AP Photo/Lisa Poole
John Crowley poses with his daughter, Kaitlyn, 3, and an insurance flier with Kaitlyn's photo on it, Friday, April 11, 2008, at their home in Ashland, Mass. Crowley is pushing for a change in state law after a life insurance claim was denied in his wife's death a year after she took out the policy from the company who used their daughter's photo on their brochure.
In a capitalist society the market dictates everything, and even death is not immune. Every year, thousands of people take out life insurance policies to protect their loved ones in the event of their untimely passing, but what if the payout of a policy would be more effective while the policyholder was still alive?
For example, a terminally ill person could use the money to pay for family to stay near them during their final few weeks or months, or someone with extensive medical bills could use the money to defray debt left to their heirs.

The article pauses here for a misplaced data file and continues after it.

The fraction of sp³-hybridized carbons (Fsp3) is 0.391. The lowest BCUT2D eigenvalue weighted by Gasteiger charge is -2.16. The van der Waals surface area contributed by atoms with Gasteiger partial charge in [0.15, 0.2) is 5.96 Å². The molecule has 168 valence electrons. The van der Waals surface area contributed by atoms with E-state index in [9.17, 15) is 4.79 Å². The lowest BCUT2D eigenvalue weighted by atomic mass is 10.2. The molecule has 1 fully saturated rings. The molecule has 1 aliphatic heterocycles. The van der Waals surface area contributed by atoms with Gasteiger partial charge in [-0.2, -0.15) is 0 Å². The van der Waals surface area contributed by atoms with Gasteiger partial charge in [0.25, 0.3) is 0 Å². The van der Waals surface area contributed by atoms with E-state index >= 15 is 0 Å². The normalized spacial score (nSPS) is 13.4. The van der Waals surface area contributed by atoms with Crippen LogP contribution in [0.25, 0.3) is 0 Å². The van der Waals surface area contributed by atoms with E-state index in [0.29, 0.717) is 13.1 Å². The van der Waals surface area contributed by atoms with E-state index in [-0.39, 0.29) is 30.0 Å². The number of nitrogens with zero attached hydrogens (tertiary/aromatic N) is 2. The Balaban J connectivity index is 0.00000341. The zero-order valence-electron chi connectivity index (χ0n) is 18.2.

An industry has built up around the trading of life insurance policies, but it brings up some interesting moral questions; is it right when a third party stands to benefit from the death of a beneficiary rather than the loved ones of the deceased?
Have you sold a life insurance policy? Who should govern the rules of this practice?
Chris Ledlie, managing director of Opulen Capital
Dustin Miller, CEO of Longevity Insight, a San Diego firm that advises life settlement purchasers about the projected life expectancy of people who wish to sell their life insurance policies